In the above-cited case, it is clear that there is double jeopardy when one has already been prosecuted and found liable for cyber libel under the Cybercrime Prevention Act and he is again prosecuted for print libel under the Revised Penal Code, and vice versa. The only difference then is the penalty.

Aiding and Abetting in Cyber Libel

The Court in the case of Jose Disini, Jr., et. al., vs. The Secretary of Justice, et. al., G.R. No. 203335, 18 February 2014, declared aiding and abetting in the commission of online libel as unconstitutional, to wit:

“The terms aiding or abetting constitute broad sweep that generates chilling effect on those who express themselves through cyberspace posts, comments, and other messages. Hence, Section 5 of the cybercrime law that punishes aiding or abetting libel on the cyberspace is a nullity.

Section 5 with respect to Section 4(c)(4) is unconstitutional. Its vagueness raises apprehension on the part of internet users because of its obvious chilling effect on the freedom of expression, especially since the crime of aiding or abetting ensnares all the actors in the cyberspace front in a fuzzy way.”

The Court discussed about the difference of online libel from aiding or abetting to online libel in the above-cited case, to wit:

“Aiding or abetting has of course well-defined meaning and application in existing laws. When a person aids or abets another in destroying a forest, smuggling merchandise into the country, or interfering in the peaceful picketing of laborers, his action is essentially physical and so is susceptible to easy assessment as criminal in character. These forms of aiding or abetting lend themselves to the tests of common sense and human experience.

But, when it comes to certain cybercrimes, the waters are muddier and the line of sight is somewhat blurred. The idea of “aiding or abetting” wrongdoings online threatens the heretofore popular and unchallenged dogmas of cyberspace use.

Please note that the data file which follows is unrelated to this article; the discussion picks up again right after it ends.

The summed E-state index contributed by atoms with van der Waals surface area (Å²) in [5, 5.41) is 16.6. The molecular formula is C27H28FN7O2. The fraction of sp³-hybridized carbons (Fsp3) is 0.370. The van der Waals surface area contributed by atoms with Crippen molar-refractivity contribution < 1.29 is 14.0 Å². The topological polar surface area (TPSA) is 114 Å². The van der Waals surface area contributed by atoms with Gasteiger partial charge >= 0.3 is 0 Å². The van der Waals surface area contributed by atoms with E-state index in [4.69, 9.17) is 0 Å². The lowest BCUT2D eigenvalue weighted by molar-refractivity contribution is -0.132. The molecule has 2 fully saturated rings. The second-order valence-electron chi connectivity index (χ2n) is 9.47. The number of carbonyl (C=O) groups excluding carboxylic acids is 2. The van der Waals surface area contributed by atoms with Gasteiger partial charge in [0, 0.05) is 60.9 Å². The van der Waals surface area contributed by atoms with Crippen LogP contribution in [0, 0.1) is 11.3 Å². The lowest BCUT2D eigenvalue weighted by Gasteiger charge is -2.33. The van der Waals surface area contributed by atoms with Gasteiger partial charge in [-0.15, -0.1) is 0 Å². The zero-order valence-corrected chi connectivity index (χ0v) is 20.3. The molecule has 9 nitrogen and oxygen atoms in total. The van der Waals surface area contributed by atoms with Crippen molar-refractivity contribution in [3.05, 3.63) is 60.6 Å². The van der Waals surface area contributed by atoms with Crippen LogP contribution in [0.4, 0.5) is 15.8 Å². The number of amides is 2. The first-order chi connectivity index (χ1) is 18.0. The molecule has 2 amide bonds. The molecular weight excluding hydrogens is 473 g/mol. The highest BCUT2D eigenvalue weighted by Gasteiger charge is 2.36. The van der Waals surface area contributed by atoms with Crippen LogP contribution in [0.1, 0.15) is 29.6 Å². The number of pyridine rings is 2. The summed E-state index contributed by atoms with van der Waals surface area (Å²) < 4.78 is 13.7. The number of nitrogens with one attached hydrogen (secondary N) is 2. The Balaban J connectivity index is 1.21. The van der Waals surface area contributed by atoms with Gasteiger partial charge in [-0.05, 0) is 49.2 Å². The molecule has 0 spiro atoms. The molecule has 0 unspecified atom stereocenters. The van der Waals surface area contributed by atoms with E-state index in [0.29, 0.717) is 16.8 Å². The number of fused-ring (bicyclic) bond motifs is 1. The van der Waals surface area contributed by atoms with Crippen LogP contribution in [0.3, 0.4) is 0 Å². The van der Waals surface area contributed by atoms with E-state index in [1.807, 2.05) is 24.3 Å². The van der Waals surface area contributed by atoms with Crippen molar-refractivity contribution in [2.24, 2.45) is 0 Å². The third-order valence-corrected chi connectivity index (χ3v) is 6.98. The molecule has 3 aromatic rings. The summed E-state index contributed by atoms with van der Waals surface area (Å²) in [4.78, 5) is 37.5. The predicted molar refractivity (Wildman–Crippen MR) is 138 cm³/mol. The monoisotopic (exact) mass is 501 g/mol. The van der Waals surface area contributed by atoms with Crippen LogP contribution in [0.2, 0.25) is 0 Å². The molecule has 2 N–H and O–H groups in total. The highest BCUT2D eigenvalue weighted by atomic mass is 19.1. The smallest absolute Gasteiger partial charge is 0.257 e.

x x x

Online libel is different. There should be no question that if the published material on print, said to be libelous, is again posted online or vice versa, that identical material cannot be the subject of two separate libels. The two offenses, one a violation of Article 353 of the Revised Penal Code and the other a violation of Section 4(c)(4) of R.A. 10175 involve essentially the same elements and are in fact one and the same offense. “

Heavier Penalty for Cyber Libel

Pursuant to Article 355 of the Revised Penal Code, libel is punishable by prisión correccional in its minimum (from 6 months and 1 day to 2 years and 4 months) and medium (from 2 years, 4 months, and 1 day to 4 years and 2 months) periods. However, in the light of the increase in penalty by one degree under the Cybercrime Prevention Act, libel qualified by the use of ICT is now punishable by prisión correccional in its maximum period (from 4 years, 2 months and 1 day to 6 years) to prisión mayor in its minimum period (from 6 years and 1 day to 8 years). This increased penalty means that if libel is committed through the now commonly and widely used means of communication, ICT, libel becomes a non-probationable offense.

Be wary of what you post online.

About Nicolas and De Vega Law Offices

If you need assistance in cybercrime, civil or other criminal law-related issues,  we can help you. Nicolas and de Vega Law Offices is a full-service law firm in the Philippines.  You may visit us at the 16th Flr., Suite 1607 AIC Burgundy Empire Tower, ADB Ave., Ortigas Center, 1605 Pasig City, Metro Manila, Philippines.  You may also call us at +632 84706126, +632 84706130, +632 84016392 or e-mail us at [email protected]. Visit our website

[1] Global number of Facebook users 2015-2020, published by J. Clement, Nov 15, 2019. Culled from